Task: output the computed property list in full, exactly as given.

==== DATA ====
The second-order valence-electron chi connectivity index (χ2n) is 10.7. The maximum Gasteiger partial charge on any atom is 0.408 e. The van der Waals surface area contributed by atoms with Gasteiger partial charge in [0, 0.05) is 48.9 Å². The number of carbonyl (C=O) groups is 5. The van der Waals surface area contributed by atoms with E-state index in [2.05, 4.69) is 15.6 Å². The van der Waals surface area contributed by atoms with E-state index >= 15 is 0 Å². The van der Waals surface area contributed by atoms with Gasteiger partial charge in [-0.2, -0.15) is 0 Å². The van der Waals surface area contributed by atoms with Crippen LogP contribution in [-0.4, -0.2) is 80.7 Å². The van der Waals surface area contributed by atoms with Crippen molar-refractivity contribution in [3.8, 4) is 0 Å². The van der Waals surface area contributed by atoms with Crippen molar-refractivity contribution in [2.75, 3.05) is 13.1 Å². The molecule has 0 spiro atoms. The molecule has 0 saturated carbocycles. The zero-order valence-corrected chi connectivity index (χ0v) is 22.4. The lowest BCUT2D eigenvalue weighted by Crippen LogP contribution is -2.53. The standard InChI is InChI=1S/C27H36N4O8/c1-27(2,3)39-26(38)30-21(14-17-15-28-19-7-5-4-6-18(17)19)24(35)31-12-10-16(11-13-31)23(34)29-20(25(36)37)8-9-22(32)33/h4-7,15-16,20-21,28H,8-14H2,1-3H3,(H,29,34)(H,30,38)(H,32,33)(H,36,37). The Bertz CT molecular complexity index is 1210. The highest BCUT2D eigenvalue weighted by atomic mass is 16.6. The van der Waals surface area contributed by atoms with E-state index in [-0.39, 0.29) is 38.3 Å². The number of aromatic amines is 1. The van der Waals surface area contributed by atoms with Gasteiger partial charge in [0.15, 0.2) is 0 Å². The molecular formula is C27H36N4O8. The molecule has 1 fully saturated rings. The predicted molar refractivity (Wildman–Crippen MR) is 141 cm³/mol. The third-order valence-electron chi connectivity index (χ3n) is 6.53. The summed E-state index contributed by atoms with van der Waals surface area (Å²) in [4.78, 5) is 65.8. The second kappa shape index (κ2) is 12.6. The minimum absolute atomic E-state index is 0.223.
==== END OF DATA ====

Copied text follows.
The second-order valence-electron chi connectivity index (χ2n) is 10.7. The maximum Gasteiger partial charge on any atom is 0.408 e. The van der Waals surface area contributed by atoms with Gasteiger partial charge in [0, 0.05) is 48.9 Å². The number of carbonyl (C=O) groups is 5. The van der Waals surface area contributed by atoms with E-state index in [2.05, 4.69) is 15.6 Å². The van der Waals surface area contributed by atoms with E-state index >= 15 is 0 Å². The van der Waals surface area contributed by atoms with Gasteiger partial charge in [-0.2, -0.15) is 0 Å². The van der Waals surface area contributed by atoms with Crippen LogP contribution in [-0.4, -0.2) is 80.7 Å². The van der Waals surface area contributed by atoms with Crippen molar-refractivity contribution in [3.8, 4) is 0 Å². The van der Waals surface area contributed by atoms with Crippen molar-refractivity contribution in [2.75, 3.05) is 13.1 Å². The molecule has 0 spiro atoms. The molecule has 0 saturated carbocycles. The zero-order valence-corrected chi connectivity index (χ0v) is 22.4. The lowest BCUT2D eigenvalue weighted by Crippen LogP contribution is -2.53. The standard InChI is InChI=1S/C27H36N4O8/c1-27(2,3)39-26(38)30-21(14-17-15-28-19-7-5-4-6-18(17)19)24(35)31-12-10-16(11-13-31)23(34)29-20(25(36)37)8-9-22(32)33/h4-7,15-16,20-21,28H,8-14H2,1-3H3,(H,29,34)(H,30,38)(H,32,33)(H,36,37). The Bertz CT molecular complexity index is 1210. The highest BCUT2D eigenvalue weighted by atomic mass is 16.6. The van der Waals surface area contributed by atoms with E-state index in [-0.39, 0.29) is 38.3 Å². The number of aromatic amines is 1. The van der Waals surface area contributed by atoms with Gasteiger partial charge in [0.15, 0.2) is 0 Å². The molecular formula is C27H36N4O8. The molecule has 1 fully saturated rings. The predicted molar refractivity (Wildman–Crippen MR) is 141 cm³/mol. The third-order valence-electron chi connectivity index (χ3n) is 6.53. The summed E-state index contributed by atoms with van der Waals surface area (Å²) in [4.78, 5) is 65.8. The second kappa shape index (κ2) is 12.6. The minimum absolute atomic E-state index is 0.223.